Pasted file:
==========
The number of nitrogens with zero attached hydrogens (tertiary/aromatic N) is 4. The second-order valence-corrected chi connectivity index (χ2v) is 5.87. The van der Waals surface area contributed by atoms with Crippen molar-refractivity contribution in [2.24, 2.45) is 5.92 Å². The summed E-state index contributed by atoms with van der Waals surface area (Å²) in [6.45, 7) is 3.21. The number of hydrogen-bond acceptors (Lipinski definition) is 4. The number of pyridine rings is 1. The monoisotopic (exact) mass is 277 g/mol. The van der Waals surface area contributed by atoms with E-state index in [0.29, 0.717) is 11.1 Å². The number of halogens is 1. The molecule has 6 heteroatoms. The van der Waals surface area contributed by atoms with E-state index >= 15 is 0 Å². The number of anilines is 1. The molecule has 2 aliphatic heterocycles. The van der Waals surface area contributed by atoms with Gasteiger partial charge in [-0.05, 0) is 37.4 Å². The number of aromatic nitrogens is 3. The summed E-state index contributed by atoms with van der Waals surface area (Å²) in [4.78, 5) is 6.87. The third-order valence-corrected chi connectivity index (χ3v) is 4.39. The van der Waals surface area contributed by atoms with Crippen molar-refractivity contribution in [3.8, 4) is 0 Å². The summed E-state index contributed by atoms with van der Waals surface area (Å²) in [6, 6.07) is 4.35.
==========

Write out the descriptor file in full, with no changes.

The number of nitrogens with zero attached hydrogens (tertiary/aromatic N) is 4. The second-order valence-corrected chi connectivity index (χ2v) is 5.87. The van der Waals surface area contributed by atoms with Crippen molar-refractivity contribution in [2.24, 2.45) is 5.92 Å². The summed E-state index contributed by atoms with van der Waals surface area (Å²) in [6.45, 7) is 3.21. The number of hydrogen-bond acceptors (Lipinski definition) is 4. The number of pyridine rings is 1. The monoisotopic (exact) mass is 277 g/mol. The van der Waals surface area contributed by atoms with E-state index in [0.29, 0.717) is 11.1 Å². The number of halogens is 1. The molecule has 6 heteroatoms. The van der Waals surface area contributed by atoms with E-state index >= 15 is 0 Å². The number of anilines is 1. The molecule has 2 aliphatic heterocycles. The van der Waals surface area contributed by atoms with Gasteiger partial charge in [-0.05, 0) is 37.4 Å². The number of aromatic nitrogens is 3. The summed E-state index contributed by atoms with van der Waals surface area (Å²) in [4.78, 5) is 6.87. The third-order valence-corrected chi connectivity index (χ3v) is 4.39. The van der Waals surface area contributed by atoms with Crippen molar-refractivity contribution in [3.8, 4) is 0 Å². The summed E-state index contributed by atoms with van der Waals surface area (Å²) in [6, 6.07) is 4.35.